New Hampshire governor pushes for starting the school year after Labor Day
- Gov. Chris Sununu of New Hampshire has signed an executive order creating the Save Our Summers Study Commission. The group is charged with evaluating all the pros and cons, education-related and otherwise, of a post-Labor Day school start and suggesting proposed legislation by November, explains the New Hampshire Union Leader.
- In New Hampshire, local school boards have the leeway to come up with the school year calendar as long as the 180-day instruction requirement is met. Some districts manage to hit that mark and start after Labor Day by slightly lengthening classes.
- Many districts in the state have opted for a late-August start this year after losing too many instruction hours to snow in recent years, resulting in a scramble to make them up in May and June.
While school calendars are set, to a large extent, on parent preference, teacher unions, and what neighboring districts are doing, other factors can come into play as well. A notable one is the economic influence of the tourism and entertainment industries, which, for obvious reasons, want to see summer vacations go on as long as possible. Indeed, some states have set requirements on when schools can open, sometimes responding to lobbying by local businesses such as hotels, amusement parks and movie theaters. For instance, school in Virginia can’t start before Labor Day (The state’s start date legislation is actually named after their popular Kings Dominion theme park.) Texas bans most schools from opening any sooner than the fourth Monday in August. In Georgia, though, where there are no such rules, at least one district school is opening as early as July 31.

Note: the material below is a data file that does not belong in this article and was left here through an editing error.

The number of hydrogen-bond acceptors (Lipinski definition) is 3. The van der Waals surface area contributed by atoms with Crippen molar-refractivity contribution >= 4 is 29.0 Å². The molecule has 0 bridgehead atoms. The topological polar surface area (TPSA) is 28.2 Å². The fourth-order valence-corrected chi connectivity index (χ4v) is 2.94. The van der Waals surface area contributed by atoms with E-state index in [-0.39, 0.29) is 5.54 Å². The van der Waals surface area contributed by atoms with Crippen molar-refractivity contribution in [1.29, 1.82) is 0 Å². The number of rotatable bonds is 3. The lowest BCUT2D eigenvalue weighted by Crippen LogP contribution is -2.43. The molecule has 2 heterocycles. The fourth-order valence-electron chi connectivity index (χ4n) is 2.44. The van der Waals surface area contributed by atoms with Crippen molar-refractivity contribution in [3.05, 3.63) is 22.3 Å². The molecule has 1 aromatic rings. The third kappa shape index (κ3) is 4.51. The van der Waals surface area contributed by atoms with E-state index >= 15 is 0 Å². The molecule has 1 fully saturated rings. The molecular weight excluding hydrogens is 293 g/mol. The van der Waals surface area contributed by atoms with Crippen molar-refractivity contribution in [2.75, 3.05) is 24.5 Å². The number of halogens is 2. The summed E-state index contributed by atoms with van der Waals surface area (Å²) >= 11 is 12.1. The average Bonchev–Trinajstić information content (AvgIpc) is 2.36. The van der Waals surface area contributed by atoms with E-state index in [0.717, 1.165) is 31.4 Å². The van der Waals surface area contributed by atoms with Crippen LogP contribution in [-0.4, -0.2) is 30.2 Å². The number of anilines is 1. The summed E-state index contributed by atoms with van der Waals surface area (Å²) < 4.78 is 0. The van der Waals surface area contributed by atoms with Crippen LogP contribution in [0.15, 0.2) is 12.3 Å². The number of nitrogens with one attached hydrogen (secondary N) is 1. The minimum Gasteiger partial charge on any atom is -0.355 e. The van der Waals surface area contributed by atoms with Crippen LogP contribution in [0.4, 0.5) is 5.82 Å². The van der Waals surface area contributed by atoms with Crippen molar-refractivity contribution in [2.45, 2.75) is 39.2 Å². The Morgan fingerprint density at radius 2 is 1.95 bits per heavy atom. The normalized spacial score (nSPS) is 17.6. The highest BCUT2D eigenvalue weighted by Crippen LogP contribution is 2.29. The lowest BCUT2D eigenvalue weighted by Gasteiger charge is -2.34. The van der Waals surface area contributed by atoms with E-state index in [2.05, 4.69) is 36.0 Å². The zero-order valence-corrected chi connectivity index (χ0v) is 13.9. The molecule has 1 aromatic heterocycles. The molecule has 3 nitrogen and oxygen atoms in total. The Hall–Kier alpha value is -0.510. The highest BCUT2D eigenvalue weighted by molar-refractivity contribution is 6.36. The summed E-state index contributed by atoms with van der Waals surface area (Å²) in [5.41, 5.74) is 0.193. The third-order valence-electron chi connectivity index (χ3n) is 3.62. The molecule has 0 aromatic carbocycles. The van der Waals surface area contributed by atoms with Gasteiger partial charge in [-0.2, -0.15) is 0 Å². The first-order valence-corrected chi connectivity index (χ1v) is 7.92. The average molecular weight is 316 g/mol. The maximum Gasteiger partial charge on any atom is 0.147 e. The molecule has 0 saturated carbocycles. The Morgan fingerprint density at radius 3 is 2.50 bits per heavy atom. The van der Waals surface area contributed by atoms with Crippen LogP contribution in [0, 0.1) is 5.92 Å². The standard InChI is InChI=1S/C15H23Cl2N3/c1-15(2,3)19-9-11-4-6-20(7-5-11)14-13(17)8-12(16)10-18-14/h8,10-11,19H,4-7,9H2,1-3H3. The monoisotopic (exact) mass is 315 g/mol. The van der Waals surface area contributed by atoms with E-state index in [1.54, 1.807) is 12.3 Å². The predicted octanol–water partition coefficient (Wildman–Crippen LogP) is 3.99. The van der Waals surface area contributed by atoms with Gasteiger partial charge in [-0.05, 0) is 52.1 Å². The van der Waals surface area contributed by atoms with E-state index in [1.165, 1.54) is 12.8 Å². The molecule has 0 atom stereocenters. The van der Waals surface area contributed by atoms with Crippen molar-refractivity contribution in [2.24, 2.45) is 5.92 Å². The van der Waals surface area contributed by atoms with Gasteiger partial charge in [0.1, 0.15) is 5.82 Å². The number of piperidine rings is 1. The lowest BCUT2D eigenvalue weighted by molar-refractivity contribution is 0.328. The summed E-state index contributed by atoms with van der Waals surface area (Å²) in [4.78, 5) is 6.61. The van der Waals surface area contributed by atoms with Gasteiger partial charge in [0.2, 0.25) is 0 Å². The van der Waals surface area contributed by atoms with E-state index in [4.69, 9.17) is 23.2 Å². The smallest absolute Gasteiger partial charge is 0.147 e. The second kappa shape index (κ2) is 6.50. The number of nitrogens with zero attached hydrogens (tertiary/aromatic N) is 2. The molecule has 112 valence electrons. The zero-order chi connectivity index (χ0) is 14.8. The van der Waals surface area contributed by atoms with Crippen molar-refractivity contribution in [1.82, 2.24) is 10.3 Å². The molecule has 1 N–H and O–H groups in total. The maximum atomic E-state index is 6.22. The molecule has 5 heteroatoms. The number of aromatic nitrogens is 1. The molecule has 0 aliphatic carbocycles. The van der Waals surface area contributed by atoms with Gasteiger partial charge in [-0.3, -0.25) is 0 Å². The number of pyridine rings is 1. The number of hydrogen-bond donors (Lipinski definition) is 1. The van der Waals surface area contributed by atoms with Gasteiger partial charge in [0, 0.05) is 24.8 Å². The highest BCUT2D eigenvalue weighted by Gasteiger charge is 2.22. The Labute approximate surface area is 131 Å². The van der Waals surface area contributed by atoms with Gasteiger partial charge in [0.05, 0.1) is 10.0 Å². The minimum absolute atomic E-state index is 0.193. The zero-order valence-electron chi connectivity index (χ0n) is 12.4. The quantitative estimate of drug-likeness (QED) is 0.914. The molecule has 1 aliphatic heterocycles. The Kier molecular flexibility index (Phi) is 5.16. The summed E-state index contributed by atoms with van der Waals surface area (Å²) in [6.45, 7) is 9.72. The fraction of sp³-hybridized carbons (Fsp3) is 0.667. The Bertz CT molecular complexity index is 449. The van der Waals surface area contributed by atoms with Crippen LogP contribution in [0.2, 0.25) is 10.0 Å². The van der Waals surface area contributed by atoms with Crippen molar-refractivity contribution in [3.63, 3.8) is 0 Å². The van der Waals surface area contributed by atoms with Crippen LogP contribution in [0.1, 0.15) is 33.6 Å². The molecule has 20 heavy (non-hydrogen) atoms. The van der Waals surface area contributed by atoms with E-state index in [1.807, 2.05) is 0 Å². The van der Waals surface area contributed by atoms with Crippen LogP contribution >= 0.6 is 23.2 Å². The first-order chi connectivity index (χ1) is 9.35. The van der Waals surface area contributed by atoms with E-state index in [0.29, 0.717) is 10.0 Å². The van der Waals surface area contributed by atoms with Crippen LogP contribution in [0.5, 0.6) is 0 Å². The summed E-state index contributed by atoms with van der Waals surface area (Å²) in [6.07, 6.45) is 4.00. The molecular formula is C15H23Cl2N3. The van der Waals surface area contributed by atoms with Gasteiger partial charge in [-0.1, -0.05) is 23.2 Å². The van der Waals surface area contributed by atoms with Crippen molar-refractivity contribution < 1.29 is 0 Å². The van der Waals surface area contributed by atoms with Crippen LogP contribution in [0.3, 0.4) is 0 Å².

Schools that do open while summer is still in full swing often attempt to avoid student (and teacher) burnout by closing school for "mini breaks" at other times of the year. Cobb County Schools, the district in Georgia breaking the July barrier, has added week-long breaks in September and February. That tactic, however, might create more problems than it solves for working parents, who may have trouble finding camps or otherwise accommodating their children during these off-beat times. Some parents there have noted that whenever a child transitions from home to school, whether the break has been one week or 12, there is a day or two lost to getting back into the swing of things. The fewer adjustments of that sort, the better, they maintain. (Interestingly, approximately 12,000 parents in Cobb County petitioned against the July 31 start.) And some groups maintain that a later start/longer summer gives teachers more time for continuing education and lesson planning to prepare for each new school year.
There are also the issues of money from summer jobs being lost and, in rural areas, the very real concern of parents who rely on their children to help on small family farms, or farmstand-type businesses, for which the week or two leading up to Labor Day is their busiest time. One dad in New Hampshire lamented that he loses half his staff when school starts. Proponents of earlier starts, however, argue the "summer slide" only gets worse the longer the summer goes on. Another element involved is the extra time an earlier start date gives students to prepare for tests later in the year.
- New Hampshire Union Leader Sununu wants school to start after Labor Day
- The Atlanta-Journal Constitution Yes, the first day of school really does come earlier every year
- Education Commission of the States Instructional Time Trends